- Capacity Building workshop on Disaster Resilient Measures, Southern Province, Sri Lanka – September 2013
- International Conference on Building Resilience: Individual, institutional and societal coping strategies to address the challenges associated with disaster risk, Heritance Ahungalla, Sri Lanka, 17th - 19th September 2013
- Table of contents from the most recently published issue of International Journal of Disaster Resilience in the Built Environment – August 2013
- Global assessment report on disaster risk reduction – May 2013
- Salford work in Sri Lanka and Iraq praised at Guardian awards - March 2013
- MAKING CITIES RESILIENT Special Themed issue of the International Journal of Disaster Resilience in the Built Environment (IJDRBE) - February 2012
- Dr.Bingu Ingirige, addresses the European Forum for Urban Security (EFUS) 2012 conference in Brussels -December 2012
- Towards a Research Partnership in Disaster Management and Resilience Symposium - November 2012
BUILDING DISASTER RESILIENT COMMUNITIES
The University of Salford’s Centre for Disaster Resilience is working with communities around the world to increase their resilience to the threat posed by natural and human induced hazards.
The Centre for Disaster Resilience promotes research and scholarly activity that examines the role of building and construction to anticipate and respond to disasters that damage or destroy the built environment. The Centre is a focal point of excellence for promoting the understanding the University of Salford, UK, within its Built and Human Environment (BuHu) Research. The Centre undertakes a full range of research styles, from fundamental theory building to highly applied and widely disseminated. Holistic solutions to real world problems are facilitated by the flow, interaction and creation of knowledge across multi-disciplinary groups and networks.
The term Resilience has been adopted in an attempt to describe the way in which it is possible to reduce a nation’s susceptibility to major incidents of all kinds. Resilience means trying to reduce the probability of these events occurring and their likely effects, and building institutions and structures in such a way as to minimise any possible effects of disruption upon them. Current thinking has it that there are no natural disasters. Hazards give rise to disasters when they coincide with vulnerable populations or infrastructure and hence all disasters, to some degree, are man-made. The denial of the naturalness of disasters is in no way a denial of natural process. Whether a natural event is a disaster or not depends ultimately, however, on its location. A large earthquake in the Hindu Kush may spawn no disaster whatsoever while the same intensity event in California could be a catastrophe. Human induced hazards may include sociological, technological, material and transportation hazards. For example, during and after a period of war, there is a need to focus on the reintegration and rehabilitation needs of conflict affected Internal Displaced People (IDPs), returnees and host communities in conflict affected countries.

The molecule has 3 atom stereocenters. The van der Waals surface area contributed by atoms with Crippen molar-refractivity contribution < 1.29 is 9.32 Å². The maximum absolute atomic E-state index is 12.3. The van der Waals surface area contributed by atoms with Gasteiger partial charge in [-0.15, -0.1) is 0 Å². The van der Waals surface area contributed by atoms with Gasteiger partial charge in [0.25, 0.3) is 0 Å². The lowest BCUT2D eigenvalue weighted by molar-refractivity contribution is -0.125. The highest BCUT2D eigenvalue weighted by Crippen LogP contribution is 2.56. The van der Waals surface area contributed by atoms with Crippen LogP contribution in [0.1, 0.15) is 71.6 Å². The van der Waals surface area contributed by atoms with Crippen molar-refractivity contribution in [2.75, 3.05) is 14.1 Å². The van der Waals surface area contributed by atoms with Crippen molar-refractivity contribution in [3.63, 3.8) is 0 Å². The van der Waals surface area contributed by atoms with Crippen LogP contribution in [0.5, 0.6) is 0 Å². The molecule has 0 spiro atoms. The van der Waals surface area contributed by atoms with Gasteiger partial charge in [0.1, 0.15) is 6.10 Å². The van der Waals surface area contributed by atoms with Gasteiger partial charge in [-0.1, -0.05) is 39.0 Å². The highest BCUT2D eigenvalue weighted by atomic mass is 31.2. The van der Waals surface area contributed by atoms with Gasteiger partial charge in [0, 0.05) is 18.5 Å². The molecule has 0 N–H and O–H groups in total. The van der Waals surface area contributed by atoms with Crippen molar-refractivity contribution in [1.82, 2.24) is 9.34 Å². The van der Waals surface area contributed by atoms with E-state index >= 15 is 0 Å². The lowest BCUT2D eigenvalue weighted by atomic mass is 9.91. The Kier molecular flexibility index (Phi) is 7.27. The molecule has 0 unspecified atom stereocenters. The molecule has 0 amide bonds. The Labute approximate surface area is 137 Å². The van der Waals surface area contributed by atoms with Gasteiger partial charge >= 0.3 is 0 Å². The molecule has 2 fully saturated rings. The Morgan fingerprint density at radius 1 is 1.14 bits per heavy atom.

Construction’s role in disaster mitigation and recovery
There is growing recognition that the construction industry has an important role in helping communities to anticipate, assess, prevent, prepare, respond, and recover from disasters of all types. This process is commonly visualised as a two-phase cycle, with post-disaster recovery informing pre- disaster risk reduction, and vice versa. This illustrates the ongoing process by which governments, businesses, and civil society plan for and reduce the impact of disasters, react during and immediately following a disaster, and take steps to recover after a disaster has occurred. The significance of this concept is its ability to promote the holistic approach as well as to demonstrate the relationship between disasters and development.
Mitigation is any structural and non-structural measure undertaken to minimise the adverse impact of potential hazard events. Recovery and reconstruction are commonly identified within the post-disaster phase, the period that immediately follows after the occurrence of the disaster. Once a disaster has taken place, the first concern is effective recovery; helping all those affected to recover from the immediate effects of the disaster. Reconstruction involves helping to restore the basic infrastructure and services that the people need so that they can return to the pattern of life which they had before the disaster. The importance of the transitional phase, linking immediate recovery and long-term reconstruction, is also stressed. With the recovery of social institutions, the economy and major infrastructure, efforts may shift to longer-term recovery and reconstruction. Within the construction process after a disaster, there is an opportunity to build back better, ensuring risk reduction, resilience, sustainability and community input that are designed into redevelopment.
The aftermath of armed conflict is frequently characterised by the need for reconstructing damaged infrastructure to sustain recovery as the infrastructure has suffered from damage and neglect during a war and from an absence of new investment. There is usually a great demand for technically trained manpower when massive development projects are launched. Also due to migration, displacement and years of mistrust, communities need to be rebuilt physically, socially and economically.